When a given pagination button is clicked, the slider ought to be navigated to that very slide. This means that there needs to be a click handler working on these buttons.

That whether this handler needs to be on each button or on the .slider_pagination element is to be sorted through discussion.

So there are two ways to make the slider's pagination buttons interactive:

  1. Give a click handler to each button.
  2. Give a click handler to .slider_pagination and check whether the target of the click is a button.

What do you think would be more efficient? Remember, efficiency shall always be in mind.

Well, choice 2 is apparently more efficient.

Why? Simply because it requires only one click handler per a slider. In contrast to this, choice 1 requires as many click handlers as the number of slides.

Keeping the total number of handlers in an application as little as possible is always a good thing to do. It saves memory and keeps the code base readable, usually.

Alright, so within the click handler of .slider_pagination, we retrieve the target of the event and see if it has the class "slider_pagination_btn" set on it. If it has, we know that we have clicked a button and likewise bring its corresponding slide into view.

But how do we know which button corresponds to which slide?

Trivially, the 1st button would correspond to the 1st slide, the 2nd one would correspond to the 2nd slide, the 3rd to the 3rd slide, and so on. The question is that how do we get our code to determine this?

How does the code know which slide corresponds to which pagination button?

Well, we can either:

  1. Put an attribute on each button to hold its index, which is same as the index of the corresponding slide.
  2. Save the corresponding slide's reference on each button node.

Once again, a battle of two choices to accomplish a particular task.

Let's see who wins?

Well, choice 1 wins this time. Saving the index on each button is way more flexible than saving the corresponding slide's reference.


Later, in the effects chapter we would need to move .slider_slides-cont completely by a given value when a given .slider_pagination button is clicked. Having the index on each button would aid us in quickly calculating the amount by which the container would need to be moved to get the corresponding slide into view.

So, going with choice 1, let's first change our previous code that creates the pagination buttons, to include a string in it that sets the data-index attribute on each pagination button:

/* ... */

var paginationHTML = [];
for (var i = 0; i < slidesLength; i++) {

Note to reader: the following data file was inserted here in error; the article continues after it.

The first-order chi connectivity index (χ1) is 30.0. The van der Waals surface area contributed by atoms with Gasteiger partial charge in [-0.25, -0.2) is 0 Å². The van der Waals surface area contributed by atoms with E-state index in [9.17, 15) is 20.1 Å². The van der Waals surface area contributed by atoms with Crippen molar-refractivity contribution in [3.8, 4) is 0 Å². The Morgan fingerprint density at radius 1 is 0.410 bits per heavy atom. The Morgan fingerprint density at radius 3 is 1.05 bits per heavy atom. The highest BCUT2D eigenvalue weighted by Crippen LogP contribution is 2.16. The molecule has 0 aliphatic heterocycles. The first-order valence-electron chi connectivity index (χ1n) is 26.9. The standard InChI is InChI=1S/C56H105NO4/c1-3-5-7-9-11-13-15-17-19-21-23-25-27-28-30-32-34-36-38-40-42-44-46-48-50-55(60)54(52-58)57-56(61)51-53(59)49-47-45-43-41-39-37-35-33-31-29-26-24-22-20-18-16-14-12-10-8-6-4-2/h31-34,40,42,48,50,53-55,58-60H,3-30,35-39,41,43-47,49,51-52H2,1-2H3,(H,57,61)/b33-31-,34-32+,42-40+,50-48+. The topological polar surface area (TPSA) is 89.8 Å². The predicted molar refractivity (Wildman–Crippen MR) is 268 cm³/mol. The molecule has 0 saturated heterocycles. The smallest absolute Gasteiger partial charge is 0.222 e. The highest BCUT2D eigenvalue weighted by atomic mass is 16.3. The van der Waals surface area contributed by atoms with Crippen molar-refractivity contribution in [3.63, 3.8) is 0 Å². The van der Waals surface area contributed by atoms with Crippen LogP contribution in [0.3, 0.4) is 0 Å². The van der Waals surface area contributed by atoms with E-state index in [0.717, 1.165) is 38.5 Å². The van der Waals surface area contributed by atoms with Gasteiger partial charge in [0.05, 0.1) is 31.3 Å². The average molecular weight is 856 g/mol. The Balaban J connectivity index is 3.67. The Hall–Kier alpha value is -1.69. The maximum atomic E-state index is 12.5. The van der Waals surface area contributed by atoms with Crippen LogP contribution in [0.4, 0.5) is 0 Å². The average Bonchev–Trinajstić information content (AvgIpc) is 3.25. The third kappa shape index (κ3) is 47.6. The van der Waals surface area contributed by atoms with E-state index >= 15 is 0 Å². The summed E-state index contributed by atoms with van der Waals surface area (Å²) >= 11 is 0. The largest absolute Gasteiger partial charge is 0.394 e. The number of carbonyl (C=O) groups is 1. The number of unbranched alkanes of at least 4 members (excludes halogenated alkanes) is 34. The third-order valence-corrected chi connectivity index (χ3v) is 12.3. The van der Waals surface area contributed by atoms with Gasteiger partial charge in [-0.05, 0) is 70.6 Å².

paginationHTML.push('<button class="slider_pagination_btn" data-index="' + i + '"></button>');
paginationElement.innerHTML = paginationHTML.join("");

After this, the second thing to be done is to give a click listener to the .slider_pagination element.

This is accomplished as follows:

paginationElement.addEventListener('click', function(e) {
   var target =;
   if (target.classList.contains("slider_pagination_btn")) {
      newIndex = Number(target.getAttribute("data-index"));

When .slider_pagination is clicked, it's first checked whether the target of the click is a pagination button. If it is a button, we retrieve the value of its data-index attribute, convert it to a number (since it's originally a string), assign it to the variable newIndex and finally navigate the slider.

A functional, paginated, slider awaits your view!

Live Example

Filling the selected button

If you notice in the live example above, when the slider navigates to a new slide, the corresponding pagination button is NOT filled/highlighted, which is all the essence of pagination.

We should know exactly at which slide we are, by looking at the pagination buttons!

Let's now get this dealt with too.

To do the highlighting part we just ought to alter our previous navigateSlider() function slightly and get the job done in the span of seconds.

Whenever the slider is navigated to a new slide (using the navigateSlider() function), the corresponding pagination button gets the class .slider_pagination_btn--sel added, whereas the previously filled button gets the same class removed.

To access the ith pagination button we refer to the ith child node of the .slider_pagination element in our script.

Consider the following code:

function navigateSlider() {
   navElements[0].disabled = (newIndex === 0);
   navElements[1].disabled = (newIndex === slidesLength - 1);

paginationElement.childNodes[newIndex].classList.add('slider_pagination_btn--sel'); slideElements[currentIndex].style.display = 'none'; slideElements[newIndex].style.display = 'block'; currentIndex = newIndex; }

Now when we click on any button, it gets highlighted and the slider gets navigated to the corresponding slide. Perfect!

Paginated Slider

And we are all done with our pagination feature — it has the look to it and even functionality.

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— Bilal Adnan, Founder of Codeguage